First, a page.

See My Latest Entry at One Big Mistake to Avoid

Don’t try to conform to colleges; make them conform to you. See my latest entry HERE.




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Perspectives on College and College Admission: Some Reading


You may already be tired of reading all the “how to get into college” books out there and I don’t blame you. On this blog I have a page devoted to books about college, college admission and related subjects (including teenagers) that offer some perspective and context about the whole ball of wax. I try to list volumes that are entertaining as well as thoughtful, insightful, and revealing.

I’ve boiled the list down for my blog, which you can find HERE. Let me know what you think and feel free to suggest additional books.


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Try an “Experience Surrogate” When Researching Colleges

My latest piece riffs on a NY Times article downplaying the campus tour in favor of using “experience surrogates” when trying to learn about a college. Could be good…It’s not “Handmaid’s Tale” surrogacy, but you can get a good idea from those who have been there. See



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College Admission Anxiety is a Systemic Problem

I haven’t posted here in a while because I’m writing for my blog. But my most recent entries are about how the college admission system is a major cause of anxiety and pressure in kids and families. Here’s the beginning of today’s entry:

Let’s face it, the problem of college admission anxiety encompasses a lot more than individual worries about whether or not students will get into college. With proper research and planning, they will, since over 50% of American colleges and universities still accept over half their applicants. The most fiercely competitive colleges and universities do their best to lower that statistic, but the rest of the collegiate system is doing fairly well; most applicants end up somewhere even if it may not be their first choice.

What really affects students’, families’ and schools’ perceptions of the process arises from anxieties about the economy, the method(s) of paying for college and the resulting worries about the “worth” of attending a four-year institution. Is it simply to prepare for a job? To learn something, anything? To become more aware of the world while developing the skills needed to become a productive member of society? To interact with people from around the world and gain some understanding of it? What are parents (and industrious students) paying for, exactly?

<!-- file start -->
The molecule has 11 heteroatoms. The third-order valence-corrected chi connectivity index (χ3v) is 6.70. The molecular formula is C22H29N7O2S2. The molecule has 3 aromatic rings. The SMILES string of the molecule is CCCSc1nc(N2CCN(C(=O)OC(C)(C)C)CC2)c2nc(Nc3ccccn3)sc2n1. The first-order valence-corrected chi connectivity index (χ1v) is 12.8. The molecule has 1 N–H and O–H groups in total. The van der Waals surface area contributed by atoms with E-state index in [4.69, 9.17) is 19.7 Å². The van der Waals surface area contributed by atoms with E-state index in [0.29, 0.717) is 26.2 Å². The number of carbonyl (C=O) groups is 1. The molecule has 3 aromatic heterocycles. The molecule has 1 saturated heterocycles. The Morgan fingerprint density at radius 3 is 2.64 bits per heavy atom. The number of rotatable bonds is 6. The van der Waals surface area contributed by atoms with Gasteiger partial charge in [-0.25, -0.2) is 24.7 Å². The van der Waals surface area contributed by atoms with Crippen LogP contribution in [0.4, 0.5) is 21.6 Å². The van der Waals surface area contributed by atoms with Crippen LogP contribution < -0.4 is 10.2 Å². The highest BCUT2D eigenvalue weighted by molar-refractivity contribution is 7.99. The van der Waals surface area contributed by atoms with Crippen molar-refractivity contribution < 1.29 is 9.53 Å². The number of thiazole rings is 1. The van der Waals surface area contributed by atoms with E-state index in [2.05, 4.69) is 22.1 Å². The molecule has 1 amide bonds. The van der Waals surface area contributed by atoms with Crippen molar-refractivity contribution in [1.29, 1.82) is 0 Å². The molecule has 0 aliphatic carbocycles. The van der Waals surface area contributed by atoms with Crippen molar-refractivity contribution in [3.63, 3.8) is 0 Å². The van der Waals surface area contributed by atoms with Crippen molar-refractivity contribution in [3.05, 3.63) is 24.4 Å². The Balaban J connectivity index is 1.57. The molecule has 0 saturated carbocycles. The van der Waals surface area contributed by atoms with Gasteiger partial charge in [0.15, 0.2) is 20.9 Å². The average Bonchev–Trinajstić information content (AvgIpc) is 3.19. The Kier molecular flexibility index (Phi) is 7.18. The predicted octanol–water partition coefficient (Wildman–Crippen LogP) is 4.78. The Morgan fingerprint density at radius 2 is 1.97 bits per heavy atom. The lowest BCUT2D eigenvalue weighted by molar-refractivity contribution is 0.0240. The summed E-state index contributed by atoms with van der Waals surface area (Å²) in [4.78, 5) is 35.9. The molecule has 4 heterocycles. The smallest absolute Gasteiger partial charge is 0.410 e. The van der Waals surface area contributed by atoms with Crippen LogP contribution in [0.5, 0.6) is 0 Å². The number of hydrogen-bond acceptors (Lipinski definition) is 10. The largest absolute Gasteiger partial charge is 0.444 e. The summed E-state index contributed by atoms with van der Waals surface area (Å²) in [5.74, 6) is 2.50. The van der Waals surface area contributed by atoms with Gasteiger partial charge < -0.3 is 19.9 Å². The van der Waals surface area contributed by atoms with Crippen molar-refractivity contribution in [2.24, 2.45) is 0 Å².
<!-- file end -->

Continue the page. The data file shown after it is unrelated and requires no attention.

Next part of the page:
Add to that the many critiques of colleges as  “four year parties,” cesspools of political correctness, leftist training grounds, dumbed down playgrounds and worse. Add the increasingly prevalent myth that only “name-brand” institutions can guarantee a decent post-college life and you have a perfect storm of exaggerated faith, suspicion, fear, financial uncertainty, and no idea about the “worth” of a college education. What are we left with?

Despite all that, the numbers of students applying to college continue to grow unabated (influenced mostly by demography as well as numerous “go to college” efforts). We are convinced that college provides the key to a better life, higher incomes, even better health and social/political participation. But the effort needed to get into these institutions now must be proportional to what the eventual rewards are assumed to be. An inflation of sorts is at work: the effort of 10 or 20 years ago isn’t worth what it is today.

Read the rest (and my other entries) HEREiu-2

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Getting the Most Out of College @ Hobson’s

Hi Everyone– I am currently a featured blogger on Hobson’s website. You can read the entry at I write about getting the most out of your college experience…



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Cooke Foundation’s Executive Director Responds to “Elitism” Entry

After my last entry, Elitism in the Name of Access, David Egner, the communications consultant at the Jack Kent Cooke Foundation, contacted me and asked if the Foundation’s Executive Director, Harold O. Levy, could respond as a guest writer. I am happy to oblige.

Mr. Levy’s distinguished career includes being Chancellor of the New York City public school system, the largest school system in the U.S, from 2000-2002. He has also held leadership roles as a corporate attorney, venture capital investor and as a manager in the financial services industry. I’d like to thank him for taking the time to address the topic of educational access and equity here as well as in many other forums. It is one we both agree is critically important.

My next entry will be a follow-up to Mr. Levy’s.


By Harold O. Levy

I am responding to the post headlined “Elitism in the Name of Access” and to its criticism of the Jack Kent Cooke Foundation, where I serve as executive director.